Souza, L., "Technology of Colonial Polychrome Sculptures in Brazil," Presentation at the Scientific Program Research Conference, The Getty Conservation Institute, December 16-17, 1992.
Souza, L., "Conservation of Baroque Art in Minas Gerais, Brazil," Presentation at the UCLA Program on Brazil, UCLA Latin American Center, University of California, Los Angeles, February 2, 1993.
ABSTRACT-Discussion on the efforts to retrieve technologies used in the creation of art in the 18th century, and their application to restoration in the 20th century.
Souza, L., "Aspectos Técnicos da Influência Portuguesa e Oriental na Arte Colonial em Minas Gerais, Brazil," Presentation at the 16th Symposium on Portuguese Traditions (Europe, America, Africa, Asia), University of California, Los Angeles, April 24-25. 1993.
Souza, L. A. C., and D. C. Stulik, "Towards a Collection of Brazilian Art Materials," Poster presented at the American Institute of Conservation Annual Meeting, Denver, Colorado, June 1993.
Souza, L. A. C., and D. C. Stulik, "Red, Green, and Yellow/Brown Glazes on Baroque and Rococo Polychromed Sculptures from Minas Gerais, Brazil," Poster presented at the ICOM-CC 10th Triennial Meeting, Washington, D. C., August 22-27, 1993.
ABSTRACT-Presents some of the recent findings concerning the use of glazes on gilding and silvering surfaces of wooden polychromed sculptures. These preliminary results are part of a major research project designed to study the evolution of the technology of baroque and rococo polychromed sculptures in Minas Gerais. The methodology includes historic research and scientific analytical techniques such as FTIR, PLM, UV/VIS spectroscopy, SEM, and GC/MS in order to identify the materials and techniques used in Minas during the eighteenth century. The focus of study is primarily on the Mother Church of Our Lady of Conception in Catas Altas, Minas Gerais, because its internal decoration is incomplete and the church has never been restored, allowing access to all original materials and techniques dating back to 1738.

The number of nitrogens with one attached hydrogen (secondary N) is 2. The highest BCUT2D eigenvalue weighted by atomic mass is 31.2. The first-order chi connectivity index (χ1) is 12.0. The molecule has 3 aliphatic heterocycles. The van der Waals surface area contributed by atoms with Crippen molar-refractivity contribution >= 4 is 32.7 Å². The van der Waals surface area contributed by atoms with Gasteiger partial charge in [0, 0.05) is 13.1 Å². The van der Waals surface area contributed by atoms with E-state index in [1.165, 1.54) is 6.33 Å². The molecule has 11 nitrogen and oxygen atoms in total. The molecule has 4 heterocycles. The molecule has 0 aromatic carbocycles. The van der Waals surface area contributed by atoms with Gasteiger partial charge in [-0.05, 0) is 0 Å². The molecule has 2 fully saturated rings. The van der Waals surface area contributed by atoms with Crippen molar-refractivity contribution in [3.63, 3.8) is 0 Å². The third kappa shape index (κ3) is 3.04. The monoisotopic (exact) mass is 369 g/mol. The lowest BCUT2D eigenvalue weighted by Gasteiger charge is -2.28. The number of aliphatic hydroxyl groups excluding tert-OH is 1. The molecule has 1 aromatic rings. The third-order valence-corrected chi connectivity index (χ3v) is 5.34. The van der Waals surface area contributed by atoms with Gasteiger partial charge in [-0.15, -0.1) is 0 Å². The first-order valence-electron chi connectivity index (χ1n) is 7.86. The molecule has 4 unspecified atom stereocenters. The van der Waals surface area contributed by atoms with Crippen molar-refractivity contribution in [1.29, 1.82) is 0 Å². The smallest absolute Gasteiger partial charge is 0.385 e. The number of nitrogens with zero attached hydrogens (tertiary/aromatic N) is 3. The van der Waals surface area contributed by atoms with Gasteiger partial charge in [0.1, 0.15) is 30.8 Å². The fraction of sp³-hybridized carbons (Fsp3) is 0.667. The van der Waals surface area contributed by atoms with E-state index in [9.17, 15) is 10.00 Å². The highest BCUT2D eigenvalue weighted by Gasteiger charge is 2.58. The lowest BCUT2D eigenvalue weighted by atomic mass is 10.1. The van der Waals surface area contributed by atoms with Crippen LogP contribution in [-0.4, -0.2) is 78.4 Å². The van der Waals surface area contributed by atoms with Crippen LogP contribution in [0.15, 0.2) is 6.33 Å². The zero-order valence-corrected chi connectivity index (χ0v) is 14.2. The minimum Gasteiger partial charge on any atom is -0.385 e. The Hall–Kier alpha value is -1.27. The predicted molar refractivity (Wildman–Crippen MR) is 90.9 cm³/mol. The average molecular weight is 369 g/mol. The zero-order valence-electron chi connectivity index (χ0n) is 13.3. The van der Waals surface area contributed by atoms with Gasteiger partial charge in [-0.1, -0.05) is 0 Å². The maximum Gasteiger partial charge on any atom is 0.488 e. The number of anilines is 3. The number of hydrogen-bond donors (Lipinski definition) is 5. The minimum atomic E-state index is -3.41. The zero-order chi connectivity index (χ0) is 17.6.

Souza, L. A. C., and M. R. Derrick, "The Use of FT-IR Spectrometry for the Identification and Characterization of Gesso-Glue Grounds in Wooden Polychromed Sculptures and Panel Paintings," Materials Issues in Art and Archaeology IV, Vol. 352, Symposium held May 16-21, 1994, Cancun, Mexico, Materials Research Society, Pittsburgh, Pennsylvania, 1995, pp. 573-578.
ABSTRACT - Traditional western techniques for gilding of polychrome sculptures and panel paintings include the use of grounds prepared by the application of a first layer of gesso grosso followed by a gesso sottile layer, as described by Cennino Cennini in his treatise on painting techniques. These techniques were used in Italy since the middle ages, and were later adopted by many artists in the new world in the regions under Spanish and Portuguese (Brazil) rule, sometimes with local variations in the materials and techniques.
This paper discusses the use of FT-IR spectroscopy for the identification of inorganic materials present in the grounds of baroque wooden polychromed sculptures from Minas Gerais, Brazil. This technique allows the quantitative analysis of the separate layers of the grounds, with respect to the anhydrite/gypsum ratio present in the sample. The techniques has several advantages over the one currently used (Debye-Scherrer chamber for powder X-Ray diffraction). FT-IR spectra can be obtained in a few minutes allowing quantitative quantitative results, while XRD usually takes more time and does not give accurate data for quantitative studies. The paper also discusses the results of the studies of the grounds in Brazilian polychromed sculptures and compares the original Italian technique with Portuguese and Spanish techniques and its variations in Brazil.